The diversification effort is still in the early goings, with just 13% of revenue in the first half of 2018 sourced from oil and gas streams. But second-quarter 2018 oil and gas revenue grew to $22.7 million, up 136% from the year-ago period. The company even increased its full-year 2018 energy revenue expectation from a midpoint of $55 million to a midpoint of $70 million. That will continue to grow. 

In August, Franco-Nevada announced a more than 30-year agreement with Continental Resources that should deliver $30 million to $35 million in revenue per year within the next decade. While it won't kick in until 2019, it gave management the confidence to expect oil and gas revenue of around $130 million per year in 2022. Throw in healthy and growing streaming agreements for precious metals, including increasingly valuable platinum and palladium, and this gold stock should continue to build on its five-year total return of 52%.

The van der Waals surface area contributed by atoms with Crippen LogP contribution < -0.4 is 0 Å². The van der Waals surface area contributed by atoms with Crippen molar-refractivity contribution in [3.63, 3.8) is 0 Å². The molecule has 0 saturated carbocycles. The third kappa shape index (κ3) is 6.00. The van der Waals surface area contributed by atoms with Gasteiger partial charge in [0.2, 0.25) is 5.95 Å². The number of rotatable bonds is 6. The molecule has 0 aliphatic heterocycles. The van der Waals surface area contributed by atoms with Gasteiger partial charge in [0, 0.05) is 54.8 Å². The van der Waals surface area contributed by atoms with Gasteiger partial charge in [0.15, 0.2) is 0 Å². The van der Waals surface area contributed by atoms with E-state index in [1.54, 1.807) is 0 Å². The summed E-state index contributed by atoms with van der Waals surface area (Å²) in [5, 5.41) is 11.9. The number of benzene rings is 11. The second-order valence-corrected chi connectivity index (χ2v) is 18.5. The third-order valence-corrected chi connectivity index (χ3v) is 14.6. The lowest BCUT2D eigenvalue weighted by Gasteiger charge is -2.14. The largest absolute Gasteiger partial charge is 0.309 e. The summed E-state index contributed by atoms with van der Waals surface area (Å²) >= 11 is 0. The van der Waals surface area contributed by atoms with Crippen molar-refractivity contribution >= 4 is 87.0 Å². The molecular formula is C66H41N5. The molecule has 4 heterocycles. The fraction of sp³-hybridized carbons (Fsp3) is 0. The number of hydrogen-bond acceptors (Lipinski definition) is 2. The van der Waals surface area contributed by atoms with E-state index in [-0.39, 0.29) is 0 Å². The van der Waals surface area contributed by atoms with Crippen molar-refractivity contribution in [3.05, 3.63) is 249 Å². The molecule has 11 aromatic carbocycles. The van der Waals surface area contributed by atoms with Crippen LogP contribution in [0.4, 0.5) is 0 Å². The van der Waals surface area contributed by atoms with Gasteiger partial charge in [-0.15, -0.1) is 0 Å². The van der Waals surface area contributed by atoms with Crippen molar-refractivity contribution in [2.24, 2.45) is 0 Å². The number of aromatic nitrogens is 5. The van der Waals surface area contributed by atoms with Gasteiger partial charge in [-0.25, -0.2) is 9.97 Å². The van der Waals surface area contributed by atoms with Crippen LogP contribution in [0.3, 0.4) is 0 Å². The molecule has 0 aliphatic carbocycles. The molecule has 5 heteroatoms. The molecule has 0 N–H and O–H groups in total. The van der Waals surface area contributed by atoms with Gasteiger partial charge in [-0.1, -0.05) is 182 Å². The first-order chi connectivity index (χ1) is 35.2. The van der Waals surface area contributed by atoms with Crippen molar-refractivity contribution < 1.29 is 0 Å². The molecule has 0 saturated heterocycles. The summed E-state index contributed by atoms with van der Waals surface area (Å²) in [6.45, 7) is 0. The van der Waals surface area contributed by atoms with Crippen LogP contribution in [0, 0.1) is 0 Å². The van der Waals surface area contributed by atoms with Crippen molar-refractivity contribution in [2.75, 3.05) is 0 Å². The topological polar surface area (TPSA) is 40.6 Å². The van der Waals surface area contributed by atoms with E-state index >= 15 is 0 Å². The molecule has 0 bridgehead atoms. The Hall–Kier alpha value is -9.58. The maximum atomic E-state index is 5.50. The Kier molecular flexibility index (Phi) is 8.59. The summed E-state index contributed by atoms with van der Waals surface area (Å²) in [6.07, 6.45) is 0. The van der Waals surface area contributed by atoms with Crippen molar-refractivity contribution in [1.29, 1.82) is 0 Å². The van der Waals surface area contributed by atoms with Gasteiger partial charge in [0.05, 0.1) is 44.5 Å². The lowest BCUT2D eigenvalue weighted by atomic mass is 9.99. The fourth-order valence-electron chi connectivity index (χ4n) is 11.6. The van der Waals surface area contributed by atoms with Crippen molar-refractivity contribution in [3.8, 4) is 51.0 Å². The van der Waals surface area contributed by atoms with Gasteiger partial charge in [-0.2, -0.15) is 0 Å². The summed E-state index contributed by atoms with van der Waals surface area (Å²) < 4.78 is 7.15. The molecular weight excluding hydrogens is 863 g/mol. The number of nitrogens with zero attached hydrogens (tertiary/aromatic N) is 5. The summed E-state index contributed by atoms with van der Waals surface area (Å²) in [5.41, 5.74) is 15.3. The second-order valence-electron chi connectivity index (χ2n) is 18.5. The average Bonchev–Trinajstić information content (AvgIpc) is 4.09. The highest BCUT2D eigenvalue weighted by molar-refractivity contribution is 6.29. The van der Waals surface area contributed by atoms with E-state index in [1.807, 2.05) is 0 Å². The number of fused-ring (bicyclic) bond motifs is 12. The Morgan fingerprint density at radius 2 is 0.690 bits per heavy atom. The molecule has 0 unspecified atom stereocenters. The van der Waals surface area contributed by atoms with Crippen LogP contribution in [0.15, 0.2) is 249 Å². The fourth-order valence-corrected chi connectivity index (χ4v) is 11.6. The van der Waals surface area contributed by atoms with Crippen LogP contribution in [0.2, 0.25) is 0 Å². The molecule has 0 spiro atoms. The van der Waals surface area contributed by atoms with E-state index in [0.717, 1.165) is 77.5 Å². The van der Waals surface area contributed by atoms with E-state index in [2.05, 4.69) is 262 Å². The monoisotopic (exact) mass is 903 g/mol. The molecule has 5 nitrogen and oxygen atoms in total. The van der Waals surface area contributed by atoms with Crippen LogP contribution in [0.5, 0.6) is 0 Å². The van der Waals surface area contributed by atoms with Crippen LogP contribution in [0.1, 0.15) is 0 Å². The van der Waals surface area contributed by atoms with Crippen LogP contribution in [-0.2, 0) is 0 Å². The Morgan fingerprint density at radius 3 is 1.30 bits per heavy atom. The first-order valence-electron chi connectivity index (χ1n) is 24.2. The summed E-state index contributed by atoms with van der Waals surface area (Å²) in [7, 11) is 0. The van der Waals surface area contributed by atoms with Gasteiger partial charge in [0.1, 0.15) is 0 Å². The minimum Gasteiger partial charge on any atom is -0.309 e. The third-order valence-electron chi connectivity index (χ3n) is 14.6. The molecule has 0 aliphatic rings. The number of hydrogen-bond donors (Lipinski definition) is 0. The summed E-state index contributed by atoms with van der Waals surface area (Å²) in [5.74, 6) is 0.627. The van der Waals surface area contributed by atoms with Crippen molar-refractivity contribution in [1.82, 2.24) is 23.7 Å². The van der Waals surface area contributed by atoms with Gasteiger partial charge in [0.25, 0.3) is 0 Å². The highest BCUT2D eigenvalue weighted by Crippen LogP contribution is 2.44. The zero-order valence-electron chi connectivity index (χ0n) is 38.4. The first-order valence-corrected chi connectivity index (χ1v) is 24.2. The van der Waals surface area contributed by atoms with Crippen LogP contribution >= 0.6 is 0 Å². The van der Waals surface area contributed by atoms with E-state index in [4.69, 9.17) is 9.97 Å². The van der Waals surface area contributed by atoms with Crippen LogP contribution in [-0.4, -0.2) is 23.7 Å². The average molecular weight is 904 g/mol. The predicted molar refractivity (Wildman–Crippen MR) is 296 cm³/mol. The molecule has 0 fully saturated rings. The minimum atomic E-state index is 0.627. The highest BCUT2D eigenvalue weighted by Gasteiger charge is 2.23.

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Gold prices are down, but these stocks should recover

After remaining above $1,300 per ounce for a record amount of time, gold prices cooled off a bit this summer. That dragged down many gold mining and gold streaming stocks, which was only made worse by unrelated announcements that coincided with quarterly earnings. However, investors that take a long-term view may find that nothing has really changed for these three gold stocks. Goldcorp says it remains on track with its plans to reduce operating expenses and boost production. Royal Gold will recover from temporary delays at two important growth projects. And Franco-Nevada -- well, it hasn't really reported any bad news lately. All three companies may be worth a closer look for investors interested in the industry.

Maxx Chatsko has no position in any of the stocks mentioned. The Motley Fool has no position in any of the stocks mentioned. The Motley Fool has a disclosure policy.